Notes on the Rowtor Wickham trolleys - by Richard Burt
The Wickham Trolleys were made by Wickhams based in Ware, Hertfordshire. The main product they made before WW2 was bottle washing machines, and built trolleys for the war production. The company is no longer in existence.
The original Oke Wickham Trolleys arrived on range in 1943/44 and were disposed of in the ‘60s. One of these engines went to the Museum of Dartmoor Life and the other to the Army Apprentice College, Chepstow. When Chepstow closed it was given to the Army museum at Beverley which is now closed. All items then went to auction. The engine was a 2 cylinder, side-valve unit of 870 c.c. and made by J. A. Prestwych, makers of agricultural and industrial engines. The trolley covers are armour plate. The braking system is vacuum and it has a manual handbrake. Drive to the axle is via chain. Axle width/gauge is 30 inches. The only other original Wickham set-up the writer knows of is at Fort George in Scotland. There is also a modern version, believed to be at Lulworth tank range. (You may also want to mention the MMTT at Willsworthy).
During 2001, when Foot and Mouth disease broke out in the UK, all military training stopped on Dartmoor and the range staff had to remain on camp. The commandant at the time, Lt. Col. Tony Clark, Para., was very keen on all aspects of military heritage and knew of a collection of Wickham trolleys awaiting the scrapheap elsewhere in the country. He could obtain the Wickhams with the intention of having them located at Oke which lost her two trolleys in the 1960s, the line and shed still being in place. He knew of my interest and asked me to help, and on arrival of the 2 engines at Oke they were repainted and running, ready to be returned to the anti-tank range on Dartmoor. During the period of WW2, H-range was the anti-tank range and had various old tank hulks as hard targets, and a Wickham target trainer that was made up of two trolleys, a shed and railway line in the shape of a figure-of-eight. This would allow the engines to continue running for long periods and return to the shed when live firing was complete. On top of the trolley would sit a target made of a wood frame and hessian, in the shape of a vehicle, tank or running troops.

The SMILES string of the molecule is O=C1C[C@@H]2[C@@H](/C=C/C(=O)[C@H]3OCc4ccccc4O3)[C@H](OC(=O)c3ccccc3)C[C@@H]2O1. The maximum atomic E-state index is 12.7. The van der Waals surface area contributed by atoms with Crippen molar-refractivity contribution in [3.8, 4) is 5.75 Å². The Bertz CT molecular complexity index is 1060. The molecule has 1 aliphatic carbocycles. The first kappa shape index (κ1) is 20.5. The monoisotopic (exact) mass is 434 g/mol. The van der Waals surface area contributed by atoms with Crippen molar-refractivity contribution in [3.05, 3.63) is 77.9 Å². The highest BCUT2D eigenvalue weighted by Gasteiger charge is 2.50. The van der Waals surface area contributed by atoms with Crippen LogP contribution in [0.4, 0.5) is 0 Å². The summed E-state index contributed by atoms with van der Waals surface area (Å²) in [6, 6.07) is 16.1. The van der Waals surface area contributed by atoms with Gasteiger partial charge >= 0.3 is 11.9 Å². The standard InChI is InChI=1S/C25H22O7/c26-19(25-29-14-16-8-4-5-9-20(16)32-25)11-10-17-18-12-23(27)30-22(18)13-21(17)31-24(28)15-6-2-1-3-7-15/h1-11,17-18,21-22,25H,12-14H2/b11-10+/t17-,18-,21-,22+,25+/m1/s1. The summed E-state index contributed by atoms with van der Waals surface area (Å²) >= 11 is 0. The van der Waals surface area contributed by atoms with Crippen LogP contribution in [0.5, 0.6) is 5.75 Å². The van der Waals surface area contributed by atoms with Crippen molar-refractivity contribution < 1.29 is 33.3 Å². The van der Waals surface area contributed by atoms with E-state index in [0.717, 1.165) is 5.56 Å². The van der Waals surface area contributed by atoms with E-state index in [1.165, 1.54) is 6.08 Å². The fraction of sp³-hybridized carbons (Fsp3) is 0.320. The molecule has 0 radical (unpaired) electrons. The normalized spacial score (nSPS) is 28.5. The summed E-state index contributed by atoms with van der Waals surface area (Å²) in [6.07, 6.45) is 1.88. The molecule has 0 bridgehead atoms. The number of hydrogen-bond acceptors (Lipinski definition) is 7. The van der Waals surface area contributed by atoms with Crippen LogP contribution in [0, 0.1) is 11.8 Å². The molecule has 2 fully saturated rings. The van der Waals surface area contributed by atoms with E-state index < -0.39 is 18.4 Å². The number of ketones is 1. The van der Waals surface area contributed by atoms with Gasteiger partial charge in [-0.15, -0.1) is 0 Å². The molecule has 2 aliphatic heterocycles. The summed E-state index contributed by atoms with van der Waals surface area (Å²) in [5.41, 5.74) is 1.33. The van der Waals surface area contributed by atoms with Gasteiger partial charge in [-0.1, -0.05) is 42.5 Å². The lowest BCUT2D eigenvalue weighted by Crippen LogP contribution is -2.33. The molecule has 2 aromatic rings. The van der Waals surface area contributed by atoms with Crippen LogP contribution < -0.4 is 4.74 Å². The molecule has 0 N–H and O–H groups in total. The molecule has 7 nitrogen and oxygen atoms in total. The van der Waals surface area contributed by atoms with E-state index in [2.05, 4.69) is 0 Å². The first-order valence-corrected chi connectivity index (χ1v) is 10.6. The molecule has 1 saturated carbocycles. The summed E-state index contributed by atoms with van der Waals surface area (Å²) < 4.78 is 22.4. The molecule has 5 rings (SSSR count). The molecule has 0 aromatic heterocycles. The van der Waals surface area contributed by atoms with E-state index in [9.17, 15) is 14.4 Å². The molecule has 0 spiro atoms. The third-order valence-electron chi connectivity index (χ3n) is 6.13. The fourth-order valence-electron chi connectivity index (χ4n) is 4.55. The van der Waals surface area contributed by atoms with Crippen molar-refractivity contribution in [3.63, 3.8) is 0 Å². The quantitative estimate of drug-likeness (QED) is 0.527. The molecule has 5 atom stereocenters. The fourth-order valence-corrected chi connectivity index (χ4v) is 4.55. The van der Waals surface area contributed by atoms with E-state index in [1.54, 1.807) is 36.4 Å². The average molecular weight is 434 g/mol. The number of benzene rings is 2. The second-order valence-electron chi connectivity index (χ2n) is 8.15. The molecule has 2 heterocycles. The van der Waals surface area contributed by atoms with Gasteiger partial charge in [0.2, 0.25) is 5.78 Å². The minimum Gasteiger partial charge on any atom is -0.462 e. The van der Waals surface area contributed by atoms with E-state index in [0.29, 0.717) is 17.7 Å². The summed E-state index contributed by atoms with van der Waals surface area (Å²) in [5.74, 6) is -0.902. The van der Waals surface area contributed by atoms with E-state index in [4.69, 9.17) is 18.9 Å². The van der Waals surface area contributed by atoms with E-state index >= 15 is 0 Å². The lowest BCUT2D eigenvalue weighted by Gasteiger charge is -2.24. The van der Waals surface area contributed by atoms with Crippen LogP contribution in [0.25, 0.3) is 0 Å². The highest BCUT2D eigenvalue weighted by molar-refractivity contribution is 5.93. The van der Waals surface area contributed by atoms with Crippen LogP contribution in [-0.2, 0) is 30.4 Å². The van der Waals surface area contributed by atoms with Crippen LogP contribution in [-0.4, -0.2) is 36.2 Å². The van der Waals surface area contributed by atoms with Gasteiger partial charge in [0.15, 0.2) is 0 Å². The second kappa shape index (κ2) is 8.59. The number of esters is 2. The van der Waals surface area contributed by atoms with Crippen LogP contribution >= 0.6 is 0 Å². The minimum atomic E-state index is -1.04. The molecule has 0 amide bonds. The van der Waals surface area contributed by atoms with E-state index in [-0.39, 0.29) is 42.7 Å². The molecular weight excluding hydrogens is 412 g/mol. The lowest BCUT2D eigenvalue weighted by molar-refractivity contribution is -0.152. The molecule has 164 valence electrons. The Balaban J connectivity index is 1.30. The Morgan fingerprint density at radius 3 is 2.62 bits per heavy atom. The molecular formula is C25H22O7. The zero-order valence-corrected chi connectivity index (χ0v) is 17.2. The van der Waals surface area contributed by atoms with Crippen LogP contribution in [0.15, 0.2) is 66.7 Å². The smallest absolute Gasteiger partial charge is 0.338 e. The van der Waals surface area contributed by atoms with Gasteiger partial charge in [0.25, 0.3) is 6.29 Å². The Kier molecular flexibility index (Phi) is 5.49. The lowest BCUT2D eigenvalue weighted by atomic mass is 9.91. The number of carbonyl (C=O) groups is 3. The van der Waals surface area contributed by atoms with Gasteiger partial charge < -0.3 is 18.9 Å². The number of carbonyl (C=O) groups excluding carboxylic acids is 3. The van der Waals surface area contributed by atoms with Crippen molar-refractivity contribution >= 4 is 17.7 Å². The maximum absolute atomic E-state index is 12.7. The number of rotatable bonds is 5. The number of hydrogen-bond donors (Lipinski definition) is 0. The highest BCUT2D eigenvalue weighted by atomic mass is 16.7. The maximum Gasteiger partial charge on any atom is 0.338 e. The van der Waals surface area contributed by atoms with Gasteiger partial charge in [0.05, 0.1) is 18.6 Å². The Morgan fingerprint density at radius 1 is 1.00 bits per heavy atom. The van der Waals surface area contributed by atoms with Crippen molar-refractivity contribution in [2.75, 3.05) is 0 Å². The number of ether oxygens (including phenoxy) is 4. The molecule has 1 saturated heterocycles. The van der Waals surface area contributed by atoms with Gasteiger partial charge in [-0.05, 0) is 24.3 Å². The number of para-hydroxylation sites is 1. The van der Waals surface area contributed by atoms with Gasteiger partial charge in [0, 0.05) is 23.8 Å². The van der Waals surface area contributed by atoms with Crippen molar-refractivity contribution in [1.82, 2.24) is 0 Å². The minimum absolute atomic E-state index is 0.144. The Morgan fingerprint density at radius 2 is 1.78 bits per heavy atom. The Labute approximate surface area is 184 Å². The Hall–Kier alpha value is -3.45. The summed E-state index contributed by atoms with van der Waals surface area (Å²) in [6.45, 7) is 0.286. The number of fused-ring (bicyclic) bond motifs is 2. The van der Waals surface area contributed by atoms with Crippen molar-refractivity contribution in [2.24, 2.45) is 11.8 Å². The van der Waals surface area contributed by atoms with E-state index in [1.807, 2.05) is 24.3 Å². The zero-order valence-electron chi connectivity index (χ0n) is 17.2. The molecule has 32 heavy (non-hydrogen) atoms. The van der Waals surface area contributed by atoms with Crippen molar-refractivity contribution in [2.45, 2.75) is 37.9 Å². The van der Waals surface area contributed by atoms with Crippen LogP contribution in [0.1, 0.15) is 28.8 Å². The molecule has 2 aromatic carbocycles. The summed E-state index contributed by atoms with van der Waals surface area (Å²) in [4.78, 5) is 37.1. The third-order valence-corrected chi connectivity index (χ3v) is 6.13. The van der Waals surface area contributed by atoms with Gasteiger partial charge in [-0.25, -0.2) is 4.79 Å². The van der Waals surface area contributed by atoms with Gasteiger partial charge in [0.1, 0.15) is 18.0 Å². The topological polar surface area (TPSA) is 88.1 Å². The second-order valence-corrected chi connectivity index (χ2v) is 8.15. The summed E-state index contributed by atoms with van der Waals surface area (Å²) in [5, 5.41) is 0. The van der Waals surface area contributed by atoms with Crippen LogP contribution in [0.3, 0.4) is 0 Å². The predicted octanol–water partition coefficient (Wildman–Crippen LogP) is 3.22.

The anti-tank weapon of the day was the ‘Boys’ anti-tank rifle, followed by the Projector, Infantry, Anti-Tankk or PIAT. A few days before the new engine was due for the range it appeared that the width of track was greater than the width of the trolley axle! The track being 30 inches compared to the Wickham engine at 24 inches. I expressed my displeasure, in a less-than-polite manner, to the Commandant. ‘Don’t worry Dick’ he said, ‘I will recover the original trolley from Okehampton museum; they still belong to the Queen!’ This extra 6 inches gave the system stability in the high winds and bad weather conditions on Dartmoor. The trolley was soon collected from the museum but was in a bad way. Rusty and with no engine, it was going to be necessary to start all over again and remove all parts from the good trolley and rehouse them in the useless trolley.
The Foot-and-Mouth epidemic was still going on, so, with no range work or live firing, I restarted the project but with far-less enthusiasm than I had for the original project! I cannot remember how long this operation had taken me but I went ahead and, in time, had a working trolley ready to go with the correct axle width for the line. ‘Very good. I’m sure the Queen will be more-than pleased!’
It would require helicopter support in order to re-locate the unit from camp to its new home on the range, so, for the next step, the Commandant would arrange to send the trolley up to the Joint Air Delivery Test and Evaluation Unit (JATE) at Brize Norton. The trolley was loaded onto a truck and sent away to visit Brize. After evaluation we were told that we were on a very long waiting list for an airlift so, after the all-clear was given for Foot-and-Mouth, we put the engine on a trailer and delivered it to H-range. We got the trolley on the line, engine running, and after a full day of testing around the figure-of-eight track, all was looking good.
Soon after the work was completed the MOD changed the anti-tank weapon system for the British Military land forces. Overnight this mothballed the Wickham system as it was not compatible with the new weapons. A few years later there was a live firing exercise involving HE grenades. Some of these grenades, lobbed over the bank that protect the line, landed on the line, destroyed portions of the rail and bent the profile so the trolley could not run and never has to this day.
Return to visit report.